I believe this is wrong. It is wrong for the criminals who profit by selling drugs, it is wrong for the victims of drugs, and it is wrong for our system of justice. Laws which permit traffickers to go free to prey again on society should be changed. These criminals must know with certainty that, if convicted, they will go to jail for a substantial period of time. Only then will the risk of apprehension be a deterrent rather than just another cost of doing business.

Accordingly, I will submit to the Congress this week legislation which will require mandatory minimum prison sentences for persons convicted of trafficking in heroin and similar narcotic drugs. Sentences under this legislation would be at least three years for a first offense and at least six years for subsequent offenses or for selling to a minor.

I want to emphasize that the purpose of this proposal is not to impose vindictive punishment but to protect society from those who prey upon it and to deter others who might be tempted to sell drugs. Considering the terrible human toll that drug addiction takes and the extent to which it contributes to more and more crime, it is a matter of high priority that Congress make our laws more effective in curbing drug traffic.

Another serious problem with current Federal law is that even the most notorious drug traffickers are usually released on bail soon after arrest. The bail is often small and the profits from drug trafficking are large, so raising and then forfeiting the bail is just another cost of doing business. A 1974 Justice Department study shows that 48 percent -- nearly one out of two -- of a sample of individuals arrested for trafficking in narcotics were implicated in post-arrest drug trafficking while out on bail. Other studies show that approximately one-fourth of all bail-jumpers in drug cases are aliens who were caught smuggling drugs into the country. These offenders simply flee to their homelands upon posting bail. There, they serve as walking advertisements for international traffickers attempting to recruit other couriers.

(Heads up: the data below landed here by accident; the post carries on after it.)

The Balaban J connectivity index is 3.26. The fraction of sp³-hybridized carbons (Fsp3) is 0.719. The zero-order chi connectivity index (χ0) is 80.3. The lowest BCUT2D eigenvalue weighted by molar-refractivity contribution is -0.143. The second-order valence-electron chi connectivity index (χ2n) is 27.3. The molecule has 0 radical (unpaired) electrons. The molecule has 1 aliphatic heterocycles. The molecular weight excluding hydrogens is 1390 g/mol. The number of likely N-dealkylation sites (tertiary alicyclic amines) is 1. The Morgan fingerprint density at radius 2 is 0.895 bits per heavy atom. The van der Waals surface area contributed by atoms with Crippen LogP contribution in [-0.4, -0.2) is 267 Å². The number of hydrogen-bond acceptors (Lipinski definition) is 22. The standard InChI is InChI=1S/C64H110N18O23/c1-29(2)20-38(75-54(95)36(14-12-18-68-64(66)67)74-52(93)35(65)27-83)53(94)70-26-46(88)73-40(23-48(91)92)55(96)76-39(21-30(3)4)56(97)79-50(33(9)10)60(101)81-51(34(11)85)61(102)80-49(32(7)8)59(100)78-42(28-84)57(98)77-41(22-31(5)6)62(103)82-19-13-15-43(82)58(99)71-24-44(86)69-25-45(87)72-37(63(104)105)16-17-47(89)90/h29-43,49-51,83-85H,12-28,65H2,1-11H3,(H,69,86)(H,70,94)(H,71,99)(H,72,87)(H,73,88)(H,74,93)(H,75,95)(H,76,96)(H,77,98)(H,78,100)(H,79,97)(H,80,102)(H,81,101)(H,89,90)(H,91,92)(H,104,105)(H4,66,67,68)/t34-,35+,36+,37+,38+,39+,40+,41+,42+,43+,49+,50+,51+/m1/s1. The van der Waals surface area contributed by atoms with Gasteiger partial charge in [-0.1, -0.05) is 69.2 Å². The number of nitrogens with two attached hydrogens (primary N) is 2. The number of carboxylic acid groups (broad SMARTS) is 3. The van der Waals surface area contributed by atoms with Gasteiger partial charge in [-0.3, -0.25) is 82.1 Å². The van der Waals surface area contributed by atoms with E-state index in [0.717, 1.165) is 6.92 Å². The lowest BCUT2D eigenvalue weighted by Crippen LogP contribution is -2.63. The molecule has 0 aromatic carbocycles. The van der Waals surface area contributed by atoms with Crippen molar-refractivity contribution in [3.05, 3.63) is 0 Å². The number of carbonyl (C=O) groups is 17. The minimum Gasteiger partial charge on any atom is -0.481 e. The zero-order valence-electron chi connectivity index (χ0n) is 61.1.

This, too, is wrong. Therefore, in addition to asking Congress to establish mandatory minimum sentences, I shall submit to Congress legislation that would enable judges to deny bail if a defendant arrested for trafficking heroin or dangerous drugs is found (1) to have previously been convicted of a drug felony; (2) to be presently free on parole; (3) to be a non-resident alien; (4) to have been arrested in possession of a false passport; or (5) to be a fugitive or previously convicted of having been a fugitive.

Next, the Federal government must act to take the easy profits out of drug selling.

We know that tremendous amounts of money are illegally taken out of the country each day, either to purchase drugs or to transfer profits made by selling drugs to safe and secret bank accounts abroad. To prevent this money from being smuggled out of the country, I will ask Congress to grant to the U.S. Customs Service the authority to search persons suspected of smuggling monev out of the country as Customs now has the authority to search for contraband entering the country.

I shall ask Congress to pass legislation requiring the forfeiture of cash or other personal property found in the possession of a narcotics violator -- where it is determined that it was used or was intended for use in connection with an illegal drug transaction.

I shall ask Congress to change provisions of the law which allow the seizure of vehicles, boats and aircraft used to smuggle drugs. At present, these may be seized by administrative action only if the value of the property is less than $2,500; otherwise action by a Federal judge is necessary.

This $2,500 limitation is out of date and must be changed. Therefore, I shall ask Congress to raise to $10,000 the ceiling for administrative forfeitures. This will not only make law enforcement against traffickers more swift and more effective but it will also help to relieve court congestion.

I shall ask Congress to tighten the provisions of the law relating to small privately owned boats reporting to Customs after their arrival. At present, the masters of these vessels have 24 hours to report their arrival to Customs -- and that is ample time to unload contraband. I shall ask Congress to pass legislation requiring such vessels to report to Customs immediately upon their arrival.

I call on Congress also to ratify an existing treaty for the international control of synthetic drugs.